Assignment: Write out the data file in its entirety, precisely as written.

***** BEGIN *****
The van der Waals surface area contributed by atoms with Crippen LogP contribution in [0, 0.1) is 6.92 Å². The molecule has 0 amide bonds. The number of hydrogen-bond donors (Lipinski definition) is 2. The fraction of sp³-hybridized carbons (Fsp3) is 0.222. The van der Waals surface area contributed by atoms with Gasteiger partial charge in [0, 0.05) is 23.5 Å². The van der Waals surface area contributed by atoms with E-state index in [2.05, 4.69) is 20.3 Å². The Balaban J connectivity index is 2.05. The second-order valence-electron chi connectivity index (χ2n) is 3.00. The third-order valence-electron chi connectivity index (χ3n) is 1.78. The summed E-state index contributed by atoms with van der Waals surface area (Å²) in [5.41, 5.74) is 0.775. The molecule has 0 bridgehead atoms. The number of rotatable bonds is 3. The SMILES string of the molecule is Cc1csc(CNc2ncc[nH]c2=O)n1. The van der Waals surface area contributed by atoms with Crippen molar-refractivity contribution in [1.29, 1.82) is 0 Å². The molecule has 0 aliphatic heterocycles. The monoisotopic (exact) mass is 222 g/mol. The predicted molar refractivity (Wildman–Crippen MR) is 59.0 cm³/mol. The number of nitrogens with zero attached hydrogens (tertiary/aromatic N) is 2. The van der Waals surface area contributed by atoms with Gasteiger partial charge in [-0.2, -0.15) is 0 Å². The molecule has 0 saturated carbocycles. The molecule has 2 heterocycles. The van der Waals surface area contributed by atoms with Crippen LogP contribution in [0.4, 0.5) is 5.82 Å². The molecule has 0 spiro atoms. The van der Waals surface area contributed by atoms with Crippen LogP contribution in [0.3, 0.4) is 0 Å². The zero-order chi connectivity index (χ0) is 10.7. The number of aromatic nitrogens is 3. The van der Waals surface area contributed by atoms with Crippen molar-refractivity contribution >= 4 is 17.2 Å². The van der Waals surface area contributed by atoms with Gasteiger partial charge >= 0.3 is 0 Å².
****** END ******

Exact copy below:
The van der Waals surface area contributed by atoms with Crippen LogP contribution in [0, 0.1) is 6.92 Å². The molecule has 0 amide bonds. The number of hydrogen-bond donors (Lipinski definition) is 2. The fraction of sp³-hybridized carbons (Fsp3) is 0.222. The van der Waals surface area contributed by atoms with Gasteiger partial charge in [0, 0.05) is 23.5 Å². The van der Waals surface area contributed by atoms with E-state index in [2.05, 4.69) is 20.3 Å². The Balaban J connectivity index is 2.05. The second-order valence-electron chi connectivity index (χ2n) is 3.00. The third-order valence-electron chi connectivity index (χ3n) is 1.78. The summed E-state index contributed by atoms with van der Waals surface area (Å²) in [5.41, 5.74) is 0.775. The molecule has 0 bridgehead atoms. The number of rotatable bonds is 3. The SMILES string of the molecule is Cc1csc(CNc2ncc[nH]c2=O)n1. The van der Waals surface area contributed by atoms with Crippen molar-refractivity contribution in [1.29, 1.82) is 0 Å². The molecule has 0 aliphatic heterocycles. The monoisotopic (exact) mass is 222 g/mol. The predicted molar refractivity (Wildman–Crippen MR) is 59.0 cm³/mol. The number of nitrogens with zero attached hydrogens (tertiary/aromatic N) is 2. The van der Waals surface area contributed by atoms with Gasteiger partial charge in [-0.2, -0.15) is 0 Å². The molecule has 0 saturated carbocycles. The molecule has 2 heterocycles. The van der Waals surface area contributed by atoms with Crippen LogP contribution in [0.4, 0.5) is 5.82 Å². The molecule has 0 spiro atoms. The van der Waals surface area contributed by atoms with Crippen LogP contribution in [0.3, 0.4) is 0 Å². The zero-order chi connectivity index (χ0) is 10.7. The number of aromatic nitrogens is 3. The van der Waals surface area contributed by atoms with Crippen molar-refractivity contribution >= 4 is 17.2 Å². The van der Waals surface area contributed by atoms with Gasteiger partial charge >= 0.3 is 0 Å².